ISU alumnus finds success in sustainable landscape architecture

Taylor Hilsabeck

An ISU alumnus has turned sustainable landscapes into an art form.

Ken Smith Landscape Architect is an award-winning design firm with experience in a wide variety and scale of projects, using sustainability as a major focus. Ken Smith grew up in Iowa and attended Iowa State University, graduating with a bachelor’s degree in landscape architecture in 1976. At Iowa State’s very own Parks Library, Smith discovered the artwork of Robert Smithson, known for his earthwork, the Spiral Jetty, made in 1970. Smith grew to admire the artist, and became inspired in his later architecture works. After working for the Iowa Conservation Commission in Parks and Recreation Planning, he attended Harvard Graduate School of Design. Smith received a master’s degree in landscape architecture in 1986.

In 1992, Smith opened his own office in New York City. Throughout the years, Smith has created many sustainable landscaped works of art. One example is the Sante Fe Railyard Park, which focuses primarily on water conservation. Throughout the park, water is captured from roof areas to be stored and used as a visible element in the landscape. A water tank was built to store the harvested water, supporting plants, grasses and garden environments. There is also a children’s play area teaching about water and agricultural history with a button-activated, low-use fountain that drains into nearby plantings.

In 2002, the Ken Smith Landscape Architect team began The Orange County Great Park. The vision for the park emphasizes that it should be an intricate part of the local vernacular, celebrate unique South California ecosystems, and be a valuable commodity for the public. This vision manifests itself through the use of native plant communities, the refurbishment of existing buildings, the reuse of existing materials and the sourcing of local suppliers and craftsmen.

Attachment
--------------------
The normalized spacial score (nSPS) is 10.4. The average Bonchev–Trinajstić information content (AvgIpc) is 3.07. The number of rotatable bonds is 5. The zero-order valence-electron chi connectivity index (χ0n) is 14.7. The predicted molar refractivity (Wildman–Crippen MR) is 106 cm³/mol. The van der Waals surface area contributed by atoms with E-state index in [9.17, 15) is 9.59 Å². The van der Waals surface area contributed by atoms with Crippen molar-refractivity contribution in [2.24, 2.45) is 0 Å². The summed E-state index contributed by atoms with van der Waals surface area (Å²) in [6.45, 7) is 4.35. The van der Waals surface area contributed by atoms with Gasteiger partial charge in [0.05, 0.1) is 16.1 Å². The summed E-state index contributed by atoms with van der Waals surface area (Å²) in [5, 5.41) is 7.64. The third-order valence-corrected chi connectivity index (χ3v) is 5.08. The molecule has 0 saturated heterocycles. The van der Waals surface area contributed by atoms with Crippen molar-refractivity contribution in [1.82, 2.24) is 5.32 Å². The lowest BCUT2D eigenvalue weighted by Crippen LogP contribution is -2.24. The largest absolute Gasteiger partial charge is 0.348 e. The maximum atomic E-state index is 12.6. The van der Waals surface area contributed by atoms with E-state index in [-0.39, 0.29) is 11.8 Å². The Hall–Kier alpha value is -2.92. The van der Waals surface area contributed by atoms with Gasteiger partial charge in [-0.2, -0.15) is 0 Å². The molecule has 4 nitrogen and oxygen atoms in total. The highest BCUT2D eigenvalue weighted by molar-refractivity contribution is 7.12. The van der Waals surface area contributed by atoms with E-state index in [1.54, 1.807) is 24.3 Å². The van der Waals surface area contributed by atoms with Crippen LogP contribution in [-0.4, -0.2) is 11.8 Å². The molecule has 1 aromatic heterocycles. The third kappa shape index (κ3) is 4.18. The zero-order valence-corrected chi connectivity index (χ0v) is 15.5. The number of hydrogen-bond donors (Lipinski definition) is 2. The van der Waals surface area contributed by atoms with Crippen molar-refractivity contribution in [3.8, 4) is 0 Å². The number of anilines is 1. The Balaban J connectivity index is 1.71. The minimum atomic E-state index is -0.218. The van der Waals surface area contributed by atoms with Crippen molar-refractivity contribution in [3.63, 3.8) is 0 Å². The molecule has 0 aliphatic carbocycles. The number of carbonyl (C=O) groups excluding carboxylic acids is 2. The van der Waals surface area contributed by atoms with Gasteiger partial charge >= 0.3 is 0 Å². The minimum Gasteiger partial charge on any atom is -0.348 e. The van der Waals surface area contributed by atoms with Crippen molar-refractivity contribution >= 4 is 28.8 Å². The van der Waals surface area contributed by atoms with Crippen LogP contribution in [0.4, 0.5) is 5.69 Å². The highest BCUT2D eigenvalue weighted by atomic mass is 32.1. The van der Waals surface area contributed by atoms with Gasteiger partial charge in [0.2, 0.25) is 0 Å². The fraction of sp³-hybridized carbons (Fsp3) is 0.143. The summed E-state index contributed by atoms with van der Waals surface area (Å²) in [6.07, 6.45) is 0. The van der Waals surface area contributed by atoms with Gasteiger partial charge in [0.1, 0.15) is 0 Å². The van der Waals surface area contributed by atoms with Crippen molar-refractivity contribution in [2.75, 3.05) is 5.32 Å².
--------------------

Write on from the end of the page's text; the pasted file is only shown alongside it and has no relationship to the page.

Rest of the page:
The park has an area growing ground for trees in boxes, instead of a far off nursery, adding visual appeal, providing shade and helping reduce the heat effect. Such strategies provide early park amenities and allow for flexibility of future improvements, while engaging the public. The Great Park also offers courses in ecology, gardening, hosts farmer’s markets, and weekly health seminars with the creation of the Farm and Food lab and community garden. It was established that sustainability should be measurable and visible in the park through not only sustainable practices, but also sustainable features.

Smith may be most famous for his work on the rooftop garden on the Museum of Modern Art in New York City. Smith’s goal was to create a sustainable garden, with his inspiration coming from a pair of skateboarder’s camouflage pants. He used seven tons of crushed recycled glass, four tons of recycled rubber mulch and 185 crushed recycled rocks to form his artificial landscape masterpiece. It is only visible to people who live above the Museum of Modern Art; there are no visitors allowed.